The Bad.   Angel Eyes.  He is cruel thinking only of the money and his own ends.  The end he meets is deserved.  The good winning over the bad.

The Ugly.  Tuco.   He is a little ugly with the faces he pulls but I think the ugly really means his life and how he too can be cruel (the walk in the heat for Blondie even though it was tit for tat).  His treatment of his brother could be seen as ugly too.

I don't think the names would have worked so well switched around.  As far as appearance goes Angel Eyes could have been the ugly.  However I think the choices are right.   They each have a little of the other in them. 

Just why Leone selected this as the title I can only hazard a guess, he chose it because he saw the characters in that light.  They are different but also very similar and greed is the end product for all of them.     It is such a well known name now I can't imagine it being called anything else.
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D'Ambrosia
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« Reply #4 on: January 27, 2010, 02:53:39 AM »

Weren’t there some trailers or something at one time that actually messed the names up?

On the commentary track of the special edition Richard Schickel calls Van Cleef the Ugly.  

The names in themselves could be interchanged with one another.  Those nomenclatures they represent could be interpreted as different aspects of our own personalities, or the characters.  The Good being the best. The Bad being the worst.  And the Ugly, well, lets just say the Ugly is somewhere in between.
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El Cigarillo
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« Reply #5 on: March 12, 2010, 03:27:56 PM »

a literal translation from Italian puts the Ugly second!
i wonder what would have happened if the English kept that order.

The title GBU is so much a part of our language. Thom Hartman, a radio commentator uses it and practically every day someone in the media uses the phrase!!!!!!!!!!!!!

certainly when the Good title comes up on the screen it is meant to be deeply ironic
the audience always laughs
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KC
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« Reply #6 on: March 12, 2010, 08:00:01 PM »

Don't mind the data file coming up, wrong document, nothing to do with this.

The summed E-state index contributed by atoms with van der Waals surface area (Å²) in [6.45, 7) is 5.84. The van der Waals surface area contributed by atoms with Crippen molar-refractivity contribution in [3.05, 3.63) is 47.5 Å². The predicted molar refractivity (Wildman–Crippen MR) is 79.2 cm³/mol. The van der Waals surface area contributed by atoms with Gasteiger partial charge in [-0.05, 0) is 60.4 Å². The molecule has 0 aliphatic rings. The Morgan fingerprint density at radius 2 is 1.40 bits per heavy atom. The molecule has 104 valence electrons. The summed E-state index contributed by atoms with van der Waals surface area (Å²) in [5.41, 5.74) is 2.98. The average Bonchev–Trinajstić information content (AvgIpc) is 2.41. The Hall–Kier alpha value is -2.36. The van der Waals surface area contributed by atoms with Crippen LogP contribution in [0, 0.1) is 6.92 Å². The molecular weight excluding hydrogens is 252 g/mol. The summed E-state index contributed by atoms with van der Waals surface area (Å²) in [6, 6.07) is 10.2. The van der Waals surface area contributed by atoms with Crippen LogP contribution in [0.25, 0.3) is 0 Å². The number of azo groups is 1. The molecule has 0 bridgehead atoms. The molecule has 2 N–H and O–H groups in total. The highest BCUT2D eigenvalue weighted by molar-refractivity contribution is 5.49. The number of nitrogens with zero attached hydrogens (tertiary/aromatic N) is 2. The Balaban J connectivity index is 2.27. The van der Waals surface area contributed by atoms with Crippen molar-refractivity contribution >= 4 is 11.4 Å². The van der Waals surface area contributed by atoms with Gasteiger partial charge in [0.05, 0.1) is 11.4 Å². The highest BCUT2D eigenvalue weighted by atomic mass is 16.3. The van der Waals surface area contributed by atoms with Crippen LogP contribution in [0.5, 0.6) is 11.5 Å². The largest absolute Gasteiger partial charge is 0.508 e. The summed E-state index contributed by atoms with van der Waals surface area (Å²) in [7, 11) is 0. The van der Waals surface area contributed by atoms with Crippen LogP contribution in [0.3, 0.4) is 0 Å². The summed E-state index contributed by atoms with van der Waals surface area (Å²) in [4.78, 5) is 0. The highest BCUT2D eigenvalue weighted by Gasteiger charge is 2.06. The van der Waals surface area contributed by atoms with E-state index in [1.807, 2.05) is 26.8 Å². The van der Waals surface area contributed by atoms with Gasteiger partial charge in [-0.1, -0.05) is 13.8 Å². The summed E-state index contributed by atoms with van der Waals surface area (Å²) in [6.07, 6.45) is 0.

In Italian, it's "Il buono, il brutto, il cattivo" ("The good, the ugly, the bad") ... two syllables, two syllables, three syllables. With the English title as it is, it's one syllable, one syllable, two syllables. That may have been why they chose that order.

On the commentary track of the special edition Richard Schickel calls Van Cleef the Ugly.   

That's about par for the course for Schickel.
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Matt
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« Reply #7 on: December 20, 2015, 01:40:14 PM »

An interesting question -- it made me wonder if there was a slight tweak to this movie title if we would have an equally popular expression, since the phrase has been adopted into everyday conversation (and was recently featured in our last Republican presidential debates), or if it never would have become such a popular saying.

What else could Eli Wallach's character have been if they didn't go with "Ugly"?

The Lunatic? The Strange?

And for the hell of it, I googled the title along with "popular expression" to see what would come up, and found this page:

http://knowyourmeme.com/memes/the-good-the-bad-and-the-ugly

And here's a little quote:

Quote
Another element of the movie that has become iconic independent of the film’s content is its title. “The good, the bad, and the ugly” — not a common expression before Leone used it — pops up frequently in discussions of complicated or multifaceted issues, used to suggest that the matter has pros, cons, and unpleasant facts.

http://www.film.com/movies/whats-the-big-deal-the-good-the-bad-and-the-ugly-1966
« Last Edit: December 20, 2015, 01:44:41 PM by Matt » Logged